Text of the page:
BlackRock Muniyield Quality Fund II
- Market value: $317.8 million
- Distribution rate: 4.6%
- Expenses: 2.29%*
Amid 2020’s counterintuitively strong year for stocks, you might be concerned that equities across the board are in for an eventual correction, and you might want to diversify into bonds.
Importantly, this is a high-quality portfolio; more than 90% of holdings are investment-grade, including nearly 80% in A-rated bonds or better. Instead, its relatively high yield distribution rate (remember that municipal bond yields are lower than most other bonds, but make up for it through tax exemptions) is a result of a high (37%) use of leverage.
Meanwhile, you can get these municipal bonds for roughly 95 cents on the dollar at present.
* Includes a 0.92% baseline expense and 1.37% in interest expenses.
Pimco Municipal Income Fund
- Market value: $369.7 million
- Distribution rate: 4.6%
- Expenses: 1.91%*
The Pimco Municipal Income Fund (PMF, $14.25) yields a similar 4.6%, but it certainly does not trade at a discount at the moment. In fact, it very rarely does. PMF has traded at a premium to NAV for most of its history, and the only consolation is that its current 6% premium is less than its five-year average of about 9%.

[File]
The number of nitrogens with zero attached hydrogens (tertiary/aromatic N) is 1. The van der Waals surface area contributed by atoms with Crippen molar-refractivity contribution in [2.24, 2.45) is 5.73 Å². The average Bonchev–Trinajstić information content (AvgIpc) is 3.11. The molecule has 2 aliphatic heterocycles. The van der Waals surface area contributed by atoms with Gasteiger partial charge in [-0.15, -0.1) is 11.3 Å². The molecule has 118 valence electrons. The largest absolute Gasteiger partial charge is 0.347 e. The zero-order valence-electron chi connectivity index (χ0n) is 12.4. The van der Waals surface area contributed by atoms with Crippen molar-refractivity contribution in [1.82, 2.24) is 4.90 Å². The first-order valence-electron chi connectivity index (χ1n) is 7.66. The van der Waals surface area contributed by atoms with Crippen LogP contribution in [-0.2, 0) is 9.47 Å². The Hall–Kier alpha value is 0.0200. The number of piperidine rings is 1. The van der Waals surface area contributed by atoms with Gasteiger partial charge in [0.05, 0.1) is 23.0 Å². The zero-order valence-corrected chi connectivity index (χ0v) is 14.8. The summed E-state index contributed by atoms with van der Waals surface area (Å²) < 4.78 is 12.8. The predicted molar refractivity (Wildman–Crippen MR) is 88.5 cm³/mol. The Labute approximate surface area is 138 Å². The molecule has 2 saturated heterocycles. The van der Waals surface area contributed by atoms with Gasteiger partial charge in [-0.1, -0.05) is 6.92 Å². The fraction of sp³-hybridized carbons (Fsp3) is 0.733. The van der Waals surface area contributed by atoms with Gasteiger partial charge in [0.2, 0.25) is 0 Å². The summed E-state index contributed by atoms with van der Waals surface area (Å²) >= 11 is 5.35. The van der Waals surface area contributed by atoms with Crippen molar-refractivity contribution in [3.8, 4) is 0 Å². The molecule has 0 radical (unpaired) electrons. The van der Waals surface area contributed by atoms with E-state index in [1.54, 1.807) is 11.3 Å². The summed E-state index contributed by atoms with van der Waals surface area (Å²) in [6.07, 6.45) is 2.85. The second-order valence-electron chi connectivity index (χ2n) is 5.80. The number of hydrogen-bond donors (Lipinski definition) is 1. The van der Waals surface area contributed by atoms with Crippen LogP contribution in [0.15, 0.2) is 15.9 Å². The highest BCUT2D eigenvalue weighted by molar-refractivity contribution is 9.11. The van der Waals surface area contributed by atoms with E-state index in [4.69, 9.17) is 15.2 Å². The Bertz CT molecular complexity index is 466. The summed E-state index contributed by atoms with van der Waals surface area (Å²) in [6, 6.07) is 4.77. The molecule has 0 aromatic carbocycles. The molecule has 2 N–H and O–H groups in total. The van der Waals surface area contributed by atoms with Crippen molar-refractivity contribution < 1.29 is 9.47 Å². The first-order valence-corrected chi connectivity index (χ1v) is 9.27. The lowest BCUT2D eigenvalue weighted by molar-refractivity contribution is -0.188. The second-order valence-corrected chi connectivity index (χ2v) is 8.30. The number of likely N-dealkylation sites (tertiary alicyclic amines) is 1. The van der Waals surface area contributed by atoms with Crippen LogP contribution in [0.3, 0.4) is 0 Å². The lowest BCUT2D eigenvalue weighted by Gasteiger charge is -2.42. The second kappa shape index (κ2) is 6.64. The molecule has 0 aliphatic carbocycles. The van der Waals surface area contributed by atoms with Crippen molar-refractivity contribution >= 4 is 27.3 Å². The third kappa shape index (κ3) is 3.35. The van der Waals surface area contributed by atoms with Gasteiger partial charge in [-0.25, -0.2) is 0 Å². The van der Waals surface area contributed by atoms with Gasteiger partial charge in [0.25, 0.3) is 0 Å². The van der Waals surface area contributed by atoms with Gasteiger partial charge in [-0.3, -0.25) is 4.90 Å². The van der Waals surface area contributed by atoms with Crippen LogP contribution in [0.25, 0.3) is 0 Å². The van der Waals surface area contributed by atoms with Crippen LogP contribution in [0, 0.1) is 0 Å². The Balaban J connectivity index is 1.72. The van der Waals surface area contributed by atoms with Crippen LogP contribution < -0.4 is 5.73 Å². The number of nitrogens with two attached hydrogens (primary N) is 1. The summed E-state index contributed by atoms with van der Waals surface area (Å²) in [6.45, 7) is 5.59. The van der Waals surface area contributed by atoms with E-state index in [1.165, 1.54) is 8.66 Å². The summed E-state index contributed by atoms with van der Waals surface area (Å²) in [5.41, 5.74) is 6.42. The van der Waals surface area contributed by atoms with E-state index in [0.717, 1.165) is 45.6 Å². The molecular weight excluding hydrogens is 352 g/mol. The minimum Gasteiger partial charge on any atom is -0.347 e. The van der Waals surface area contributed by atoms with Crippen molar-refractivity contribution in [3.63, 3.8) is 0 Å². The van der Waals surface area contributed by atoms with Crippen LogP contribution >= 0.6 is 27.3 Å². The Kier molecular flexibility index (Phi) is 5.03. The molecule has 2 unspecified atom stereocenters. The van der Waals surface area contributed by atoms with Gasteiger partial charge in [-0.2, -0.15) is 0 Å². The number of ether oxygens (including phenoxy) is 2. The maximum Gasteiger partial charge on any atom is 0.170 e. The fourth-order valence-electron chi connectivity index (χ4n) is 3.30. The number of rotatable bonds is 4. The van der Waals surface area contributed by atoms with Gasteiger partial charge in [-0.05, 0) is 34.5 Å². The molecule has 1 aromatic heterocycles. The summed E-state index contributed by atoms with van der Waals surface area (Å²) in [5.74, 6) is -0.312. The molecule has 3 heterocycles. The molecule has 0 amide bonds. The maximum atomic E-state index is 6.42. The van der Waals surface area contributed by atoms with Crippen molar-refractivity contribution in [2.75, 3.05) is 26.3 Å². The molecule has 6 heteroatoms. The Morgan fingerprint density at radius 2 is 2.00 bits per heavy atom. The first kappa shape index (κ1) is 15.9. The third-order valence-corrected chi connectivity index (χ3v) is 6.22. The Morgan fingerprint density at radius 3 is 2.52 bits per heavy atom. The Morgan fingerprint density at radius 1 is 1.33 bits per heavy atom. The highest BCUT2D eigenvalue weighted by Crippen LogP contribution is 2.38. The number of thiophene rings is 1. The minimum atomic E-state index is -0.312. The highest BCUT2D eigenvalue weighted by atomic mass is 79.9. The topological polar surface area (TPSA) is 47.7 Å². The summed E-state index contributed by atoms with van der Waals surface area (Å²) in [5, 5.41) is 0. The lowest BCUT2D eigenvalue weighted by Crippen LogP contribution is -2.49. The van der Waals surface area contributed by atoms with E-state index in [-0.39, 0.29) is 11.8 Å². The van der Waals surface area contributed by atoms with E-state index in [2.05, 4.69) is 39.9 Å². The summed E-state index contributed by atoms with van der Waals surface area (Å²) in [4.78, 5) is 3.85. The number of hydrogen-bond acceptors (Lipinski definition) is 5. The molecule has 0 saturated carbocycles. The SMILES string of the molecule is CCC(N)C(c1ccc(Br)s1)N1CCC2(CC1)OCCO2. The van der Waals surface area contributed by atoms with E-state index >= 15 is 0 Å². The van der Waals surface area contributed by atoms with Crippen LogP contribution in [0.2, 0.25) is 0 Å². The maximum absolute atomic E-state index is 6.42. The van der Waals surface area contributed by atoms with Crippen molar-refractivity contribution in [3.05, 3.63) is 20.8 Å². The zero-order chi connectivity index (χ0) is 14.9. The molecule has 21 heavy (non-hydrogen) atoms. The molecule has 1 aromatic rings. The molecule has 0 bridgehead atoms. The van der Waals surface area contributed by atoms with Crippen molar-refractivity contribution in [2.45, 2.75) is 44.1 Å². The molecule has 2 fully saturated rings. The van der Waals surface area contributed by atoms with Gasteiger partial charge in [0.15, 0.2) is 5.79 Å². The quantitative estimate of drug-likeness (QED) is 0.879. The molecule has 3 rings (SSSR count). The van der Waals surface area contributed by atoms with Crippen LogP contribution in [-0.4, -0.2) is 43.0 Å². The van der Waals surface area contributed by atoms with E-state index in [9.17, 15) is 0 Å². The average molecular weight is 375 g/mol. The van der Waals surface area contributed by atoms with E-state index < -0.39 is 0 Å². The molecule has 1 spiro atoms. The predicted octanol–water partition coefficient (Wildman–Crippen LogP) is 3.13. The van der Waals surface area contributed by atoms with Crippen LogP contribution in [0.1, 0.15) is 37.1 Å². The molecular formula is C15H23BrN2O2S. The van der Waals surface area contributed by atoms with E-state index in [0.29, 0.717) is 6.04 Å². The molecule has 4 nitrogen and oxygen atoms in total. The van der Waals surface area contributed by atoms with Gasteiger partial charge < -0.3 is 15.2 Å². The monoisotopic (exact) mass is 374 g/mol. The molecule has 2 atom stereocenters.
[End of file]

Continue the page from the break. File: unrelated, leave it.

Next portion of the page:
For a long while, that premium was in part justified by its long history of stable distributions. But then, PMF cut payouts for the first time in early 2017, then again last year.
The upside? Pimco Municipal Income now offers a much more sustainable payout, and despite those cuts, it has delivered superior total returns to its rivals – it has returned 106% over the past decade, roughly doubling the 54% return of the iShares National Muni Bond ETF (MUB) in that same time.
This is still a Pimco bond product, which alone makes it worthy of a closer look. And again, despite its payout declines, it has delivered solid performance over the long term. That makes PMF one of the best CEFs for income investors not just in 2021, but farther down the road.
* Includes a 1.17% baseline expense and 0.74% in interest expenses.
Michael Foster is the head research analyst and writer for CEF Insider, a newsletter dedicated to high yielding closed-end funds. For more great income ideas, check out Michael’s latest free special report, Indestructible Income: 5 Bargain Funds with Safe 9.7% Dividends.